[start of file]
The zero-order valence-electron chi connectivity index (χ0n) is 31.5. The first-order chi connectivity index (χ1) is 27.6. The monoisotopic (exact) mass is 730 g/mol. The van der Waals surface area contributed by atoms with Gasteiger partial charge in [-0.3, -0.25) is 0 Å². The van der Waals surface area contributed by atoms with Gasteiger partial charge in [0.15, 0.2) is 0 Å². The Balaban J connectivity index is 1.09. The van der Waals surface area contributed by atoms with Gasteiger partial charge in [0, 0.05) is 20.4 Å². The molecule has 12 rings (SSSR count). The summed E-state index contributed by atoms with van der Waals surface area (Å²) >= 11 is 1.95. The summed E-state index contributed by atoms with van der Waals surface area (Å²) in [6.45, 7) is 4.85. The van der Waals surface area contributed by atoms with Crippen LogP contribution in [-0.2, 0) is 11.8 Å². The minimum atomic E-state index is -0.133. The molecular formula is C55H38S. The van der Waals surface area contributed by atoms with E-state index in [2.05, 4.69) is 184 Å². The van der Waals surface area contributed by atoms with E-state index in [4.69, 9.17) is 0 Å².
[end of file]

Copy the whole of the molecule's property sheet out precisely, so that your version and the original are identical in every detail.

The zero-order valence-electron chi connectivity index (χ0n) is 31.5. The first-order chi connectivity index (χ1) is 27.6. The monoisotopic (exact) mass is 730 g/mol. The van der Waals surface area contributed by atoms with Gasteiger partial charge in [-0.3, -0.25) is 0 Å². The van der Waals surface area contributed by atoms with Gasteiger partial charge in [0.15, 0.2) is 0 Å². The Balaban J connectivity index is 1.09. The van der Waals surface area contributed by atoms with Gasteiger partial charge in [0, 0.05) is 20.4 Å². The molecule has 12 rings (SSSR count). The summed E-state index contributed by atoms with van der Waals surface area (Å²) >= 11 is 1.95. The summed E-state index contributed by atoms with van der Waals surface area (Å²) in [6.45, 7) is 4.85. The van der Waals surface area contributed by atoms with Crippen LogP contribution in [-0.2, 0) is 11.8 Å². The minimum atomic E-state index is -0.133. The molecular formula is C55H38S. The van der Waals surface area contributed by atoms with E-state index in [2.05, 4.69) is 184 Å². The van der Waals surface area contributed by atoms with E-state index in [4.69, 9.17) is 0 Å².